than the greatest." Perhaps dress could never be considered a trifle. One of the greatest of modern writers first made himself famous by declaring that society was founded upon cloth; and Jefferson, at moments of some interest in his career as President, seemed to regard his peculiar style of dress as a matter of political importance, while the Federalist newspapers never ceased ridiculing the corduroy small-clothes, red-plush waistcoat, and sharp-toed boots with which he expressed his contempt for fashion.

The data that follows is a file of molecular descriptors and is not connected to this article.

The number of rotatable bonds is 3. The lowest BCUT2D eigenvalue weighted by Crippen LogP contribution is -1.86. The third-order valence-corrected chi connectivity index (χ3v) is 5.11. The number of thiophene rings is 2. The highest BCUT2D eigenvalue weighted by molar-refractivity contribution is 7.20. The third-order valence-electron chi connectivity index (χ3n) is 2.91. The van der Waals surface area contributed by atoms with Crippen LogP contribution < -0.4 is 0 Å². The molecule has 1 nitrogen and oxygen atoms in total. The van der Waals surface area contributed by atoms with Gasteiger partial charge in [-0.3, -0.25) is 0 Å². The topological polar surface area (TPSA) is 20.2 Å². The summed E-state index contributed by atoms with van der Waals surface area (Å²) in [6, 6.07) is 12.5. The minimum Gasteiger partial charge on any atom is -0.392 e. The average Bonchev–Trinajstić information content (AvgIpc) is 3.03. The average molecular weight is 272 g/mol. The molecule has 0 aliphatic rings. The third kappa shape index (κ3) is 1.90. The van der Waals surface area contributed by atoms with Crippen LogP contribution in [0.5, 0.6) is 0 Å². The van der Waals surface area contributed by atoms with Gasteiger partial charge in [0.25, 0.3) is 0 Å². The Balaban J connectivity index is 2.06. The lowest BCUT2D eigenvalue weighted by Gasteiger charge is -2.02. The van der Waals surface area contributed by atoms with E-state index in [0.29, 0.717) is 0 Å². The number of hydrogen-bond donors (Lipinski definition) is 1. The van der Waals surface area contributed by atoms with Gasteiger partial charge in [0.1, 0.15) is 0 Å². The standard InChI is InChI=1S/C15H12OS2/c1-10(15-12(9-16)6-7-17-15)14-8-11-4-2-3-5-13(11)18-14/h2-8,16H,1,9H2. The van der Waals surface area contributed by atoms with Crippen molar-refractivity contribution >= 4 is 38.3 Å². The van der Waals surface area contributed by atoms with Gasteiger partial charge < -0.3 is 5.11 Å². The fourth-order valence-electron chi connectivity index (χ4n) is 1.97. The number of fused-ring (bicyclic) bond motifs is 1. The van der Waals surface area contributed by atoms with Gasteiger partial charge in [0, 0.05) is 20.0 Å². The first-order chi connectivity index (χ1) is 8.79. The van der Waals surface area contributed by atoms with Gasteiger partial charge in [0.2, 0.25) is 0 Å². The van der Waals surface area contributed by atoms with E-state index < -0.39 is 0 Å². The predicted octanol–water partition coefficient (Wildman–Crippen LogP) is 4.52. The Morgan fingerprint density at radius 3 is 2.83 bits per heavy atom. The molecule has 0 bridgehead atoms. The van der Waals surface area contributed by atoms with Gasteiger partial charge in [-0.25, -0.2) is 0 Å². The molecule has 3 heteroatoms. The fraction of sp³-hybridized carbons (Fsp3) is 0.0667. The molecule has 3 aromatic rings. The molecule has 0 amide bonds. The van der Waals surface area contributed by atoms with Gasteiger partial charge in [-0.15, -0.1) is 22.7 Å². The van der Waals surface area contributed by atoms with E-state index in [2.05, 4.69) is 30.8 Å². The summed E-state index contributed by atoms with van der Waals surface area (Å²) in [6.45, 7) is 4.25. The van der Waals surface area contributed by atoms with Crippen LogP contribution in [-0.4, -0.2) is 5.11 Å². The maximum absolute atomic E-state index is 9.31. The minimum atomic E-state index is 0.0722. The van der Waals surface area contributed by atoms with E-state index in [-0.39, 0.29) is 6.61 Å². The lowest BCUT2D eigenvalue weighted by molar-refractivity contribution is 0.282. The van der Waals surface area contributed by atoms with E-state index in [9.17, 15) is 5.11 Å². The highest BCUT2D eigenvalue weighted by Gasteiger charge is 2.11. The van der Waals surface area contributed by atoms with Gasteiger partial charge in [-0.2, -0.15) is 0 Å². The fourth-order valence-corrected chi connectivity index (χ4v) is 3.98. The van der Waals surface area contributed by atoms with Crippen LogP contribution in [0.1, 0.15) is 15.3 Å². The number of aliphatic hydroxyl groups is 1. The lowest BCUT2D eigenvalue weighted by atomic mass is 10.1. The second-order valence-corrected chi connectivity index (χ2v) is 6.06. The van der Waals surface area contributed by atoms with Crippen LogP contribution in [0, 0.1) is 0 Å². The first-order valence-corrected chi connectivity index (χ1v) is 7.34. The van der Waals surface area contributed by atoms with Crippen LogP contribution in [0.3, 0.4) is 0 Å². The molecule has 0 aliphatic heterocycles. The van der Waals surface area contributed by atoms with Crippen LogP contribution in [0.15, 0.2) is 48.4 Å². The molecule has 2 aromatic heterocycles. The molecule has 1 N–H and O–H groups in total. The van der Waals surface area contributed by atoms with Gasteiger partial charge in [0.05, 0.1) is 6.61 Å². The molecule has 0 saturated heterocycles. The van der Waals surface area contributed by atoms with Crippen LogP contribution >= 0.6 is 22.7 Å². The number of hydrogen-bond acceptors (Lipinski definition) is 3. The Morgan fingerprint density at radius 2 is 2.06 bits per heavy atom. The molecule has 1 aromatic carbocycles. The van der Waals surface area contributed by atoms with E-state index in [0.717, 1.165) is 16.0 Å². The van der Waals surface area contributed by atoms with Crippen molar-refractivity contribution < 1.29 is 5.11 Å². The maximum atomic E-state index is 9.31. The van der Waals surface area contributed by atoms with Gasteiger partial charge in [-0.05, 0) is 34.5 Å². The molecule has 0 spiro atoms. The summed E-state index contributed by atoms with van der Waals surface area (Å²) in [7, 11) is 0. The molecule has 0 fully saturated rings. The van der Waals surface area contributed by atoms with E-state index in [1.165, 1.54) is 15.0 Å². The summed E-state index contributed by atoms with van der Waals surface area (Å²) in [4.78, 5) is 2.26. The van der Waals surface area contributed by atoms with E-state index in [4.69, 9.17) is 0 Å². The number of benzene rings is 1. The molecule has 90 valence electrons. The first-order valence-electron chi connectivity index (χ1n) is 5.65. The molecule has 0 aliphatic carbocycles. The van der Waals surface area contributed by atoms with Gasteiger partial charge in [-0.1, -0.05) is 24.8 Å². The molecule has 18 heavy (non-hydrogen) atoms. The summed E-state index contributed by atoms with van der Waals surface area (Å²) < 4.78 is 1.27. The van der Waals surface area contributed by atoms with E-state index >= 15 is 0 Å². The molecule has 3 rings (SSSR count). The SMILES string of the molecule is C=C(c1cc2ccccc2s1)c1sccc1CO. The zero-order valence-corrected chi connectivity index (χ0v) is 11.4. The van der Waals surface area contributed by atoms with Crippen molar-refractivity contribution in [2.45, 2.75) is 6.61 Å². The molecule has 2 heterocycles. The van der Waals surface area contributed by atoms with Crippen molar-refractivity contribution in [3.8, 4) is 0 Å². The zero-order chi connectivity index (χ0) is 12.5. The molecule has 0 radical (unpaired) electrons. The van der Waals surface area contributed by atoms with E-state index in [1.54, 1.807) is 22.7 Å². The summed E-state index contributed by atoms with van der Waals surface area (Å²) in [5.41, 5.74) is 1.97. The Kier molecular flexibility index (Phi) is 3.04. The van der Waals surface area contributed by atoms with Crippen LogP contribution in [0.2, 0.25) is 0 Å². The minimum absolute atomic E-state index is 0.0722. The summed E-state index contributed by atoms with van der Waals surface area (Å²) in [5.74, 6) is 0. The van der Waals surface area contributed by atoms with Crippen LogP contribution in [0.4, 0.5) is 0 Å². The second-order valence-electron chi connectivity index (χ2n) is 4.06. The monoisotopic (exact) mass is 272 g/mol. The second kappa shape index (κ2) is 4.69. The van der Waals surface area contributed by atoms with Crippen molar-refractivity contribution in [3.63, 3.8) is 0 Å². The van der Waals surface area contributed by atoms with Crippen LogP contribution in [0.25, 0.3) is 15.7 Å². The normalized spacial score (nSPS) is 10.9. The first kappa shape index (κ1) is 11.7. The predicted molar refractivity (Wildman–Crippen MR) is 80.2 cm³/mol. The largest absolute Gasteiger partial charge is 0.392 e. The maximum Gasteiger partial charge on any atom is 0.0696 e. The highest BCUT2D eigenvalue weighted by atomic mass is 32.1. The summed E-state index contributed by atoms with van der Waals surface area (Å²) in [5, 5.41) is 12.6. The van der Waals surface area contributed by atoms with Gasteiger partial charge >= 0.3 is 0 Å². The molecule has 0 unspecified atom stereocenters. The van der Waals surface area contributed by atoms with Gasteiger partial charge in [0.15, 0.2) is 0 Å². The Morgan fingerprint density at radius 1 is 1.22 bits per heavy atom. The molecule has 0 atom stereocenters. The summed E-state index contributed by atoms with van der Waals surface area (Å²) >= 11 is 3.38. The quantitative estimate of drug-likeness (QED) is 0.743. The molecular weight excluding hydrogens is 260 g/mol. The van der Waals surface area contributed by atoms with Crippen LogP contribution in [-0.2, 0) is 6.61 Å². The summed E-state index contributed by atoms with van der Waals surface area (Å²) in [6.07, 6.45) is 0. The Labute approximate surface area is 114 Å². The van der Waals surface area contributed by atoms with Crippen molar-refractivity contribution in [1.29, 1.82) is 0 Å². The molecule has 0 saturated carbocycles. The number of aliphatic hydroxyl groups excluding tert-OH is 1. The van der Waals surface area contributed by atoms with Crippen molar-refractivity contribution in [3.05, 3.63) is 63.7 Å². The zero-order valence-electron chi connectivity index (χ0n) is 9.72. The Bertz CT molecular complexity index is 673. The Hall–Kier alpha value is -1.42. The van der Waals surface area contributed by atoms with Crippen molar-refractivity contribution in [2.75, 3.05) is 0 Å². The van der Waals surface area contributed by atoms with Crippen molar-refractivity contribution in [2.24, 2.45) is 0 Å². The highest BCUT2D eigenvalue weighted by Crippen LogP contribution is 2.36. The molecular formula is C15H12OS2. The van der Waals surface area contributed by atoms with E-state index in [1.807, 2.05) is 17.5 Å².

For eight years this tall, loosely built, somewhat stiff figure, in red waistcoat and yarn stockings, slippers down at the heel, and clothes that seemed too small for him, may be imagined as Senator Maclay described him, sitting on one hip, with one shoulder high above the other, talking almost without ceasing to his visitors at the White House. His skin was thin, peeling from his face on exposure to the sun, and giving it a tettered appearance. This sandy face, with hazel eyes and sunny aspect; this loose, shackling person; this rambling and often brilliant conversation, belonged to the controlling influences of American history, more necessary to the story than three-fourths of the official papers, which only hid the truth. Jefferson's personality during these eight years appeared to be the government, and impressed itself, like that of Bonaparte, although by a different process, on the mind of the nation. In the village simplicity of Washington he was more than a king,